Genaro García Luna’s defense alleges a ‘plot’ against Mexico’s former drug czar and demands a new trial in New York

Lawyers for the former Mexican official, imprisoned in the U.S. for drug trafficking and organized crime, say they have new evidence that exonerates their client

Genaro García Luna
Genaro García Luna, during a conference in 2009.Alexandre Meneghini (AP)
Elías Camhaji

Genaro García Luna wants to sit in the dock once again. The defense for Mexico’s former drug czar filed a motion this Friday to request a new trial for their client in New York. His lawyers claim they have had access to new evidence that exonerates Felipe Calderon’s Public Security Secretary, the highest-ranking former Mexican official ever to be tried in a U.S. court. The former Federal Police chief was found guilty last February of drug trafficking, organized crime and false statements. Judge Brian Cogan, the same judge who convicted Joaquín “El Chapo” Guzmán, must decide whether to grant the request of García Luna’s lawyers or proceed to sentence him next year.

“Since the guilty verdict, new evidence has come to light establishing that the case against Genaro García Luna was marred by multiple Brady violations and false testimony by critical witnesses,” reads a document presented by the defense. The new evidence in possession of the lawyers includes testimonies of his close associates; official agendas to establish where he was at key moments of the case; trust control tests he underwent when he was an official and collaborated with his U.S. counterparts; personal correspondence; detailed reports on the Pegasus espionage program, and other documents, which according to his legal representatives, prove that there was an alleged plot to frame him led by the Attorney General’s Office.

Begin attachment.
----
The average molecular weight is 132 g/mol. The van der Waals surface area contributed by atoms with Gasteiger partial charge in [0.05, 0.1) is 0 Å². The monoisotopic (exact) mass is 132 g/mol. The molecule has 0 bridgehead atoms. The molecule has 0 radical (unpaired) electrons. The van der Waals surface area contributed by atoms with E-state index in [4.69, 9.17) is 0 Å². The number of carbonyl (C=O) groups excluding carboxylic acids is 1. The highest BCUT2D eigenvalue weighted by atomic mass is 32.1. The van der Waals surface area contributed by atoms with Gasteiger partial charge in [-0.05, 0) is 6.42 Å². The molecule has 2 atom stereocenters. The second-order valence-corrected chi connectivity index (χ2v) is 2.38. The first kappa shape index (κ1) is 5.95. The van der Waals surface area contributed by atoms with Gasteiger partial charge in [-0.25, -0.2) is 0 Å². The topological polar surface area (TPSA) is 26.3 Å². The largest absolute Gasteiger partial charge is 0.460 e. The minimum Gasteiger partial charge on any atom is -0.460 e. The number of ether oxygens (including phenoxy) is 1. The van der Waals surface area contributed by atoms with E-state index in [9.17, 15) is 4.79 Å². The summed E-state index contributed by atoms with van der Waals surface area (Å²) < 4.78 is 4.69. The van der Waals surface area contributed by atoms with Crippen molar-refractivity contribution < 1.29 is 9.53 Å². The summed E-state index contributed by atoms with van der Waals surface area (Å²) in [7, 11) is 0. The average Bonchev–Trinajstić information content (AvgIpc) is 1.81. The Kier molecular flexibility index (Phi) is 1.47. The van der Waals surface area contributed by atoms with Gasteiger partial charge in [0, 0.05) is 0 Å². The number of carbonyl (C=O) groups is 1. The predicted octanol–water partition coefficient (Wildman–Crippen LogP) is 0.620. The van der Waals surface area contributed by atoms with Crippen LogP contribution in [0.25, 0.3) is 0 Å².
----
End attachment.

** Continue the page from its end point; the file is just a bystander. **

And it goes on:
The defense also claims that the U.S. Attorney’s Office for the Eastern District of New York failed to turn over evidence that could be used by their client to defend himself, which is what they refer to as Brady violations. They also allege that at least two witnesses who testified against García Luna committed perjury: Héctor Villarreal Hernández, treasurer of former Coahuila governor Humberto Moreira, and Francisco Cañedo, a former ministerial agent. Villarreal Hernandez claimed during the trial that the former official paid bribes of 25 million pesos a month in kickbacks to the newspaper El Universal in exchange for favorable coverage. Cañedo claimed that he witnessed a meeting between García Luna and two notorious drug traffickers: Édgar Villarreal “La Barbie” and Arturo Beltrán Leyva, known as “El Barbas.” The former agent said that the ex-official was kidnapped by the Beltrán Leyva Cartel in October 2008.

Testimonies in the spotlight

Villarreal Hernandez said on the stand that García Luna asked Governor Moreira to introduce him to the owner of El Universal, Juan Francisco Ealy Ortiz, to set up a bribery scheme. He also substantiated that the former official was briefly kidnapped by members of the cartel belonging to the Beltrán Leyva family. The defense argues that García Luna and Ealy Ortiz knew each other long before 2009, when the witness said he helped create the bribery network, and presented photographs to show that they had “a close relationship.” They also presented a chart with almost twenty meetings between the official, the owner of the newspaper and several editors, and “negative” articles published by the newspaper to refute the idea that he received favorable coverage.

The defense asserts that the former Coahuila treasurer also lied about meetings he held with García Luna, but which do not appear in his calendar as an official, and about an alleged visit in early 2009 to the bunker created during García Luna’s administration, which was not inaugurated until the end of that year. In that visit, Villarreal Hernandez said that the former secretary showed him how the spy software Pegasus worked. García Luna’s legal representatives say that NSO Group, the Israeli company that sold the spying program, was not established until a year after the alleged demonstration and the offer for the Coahuila government to acquire it.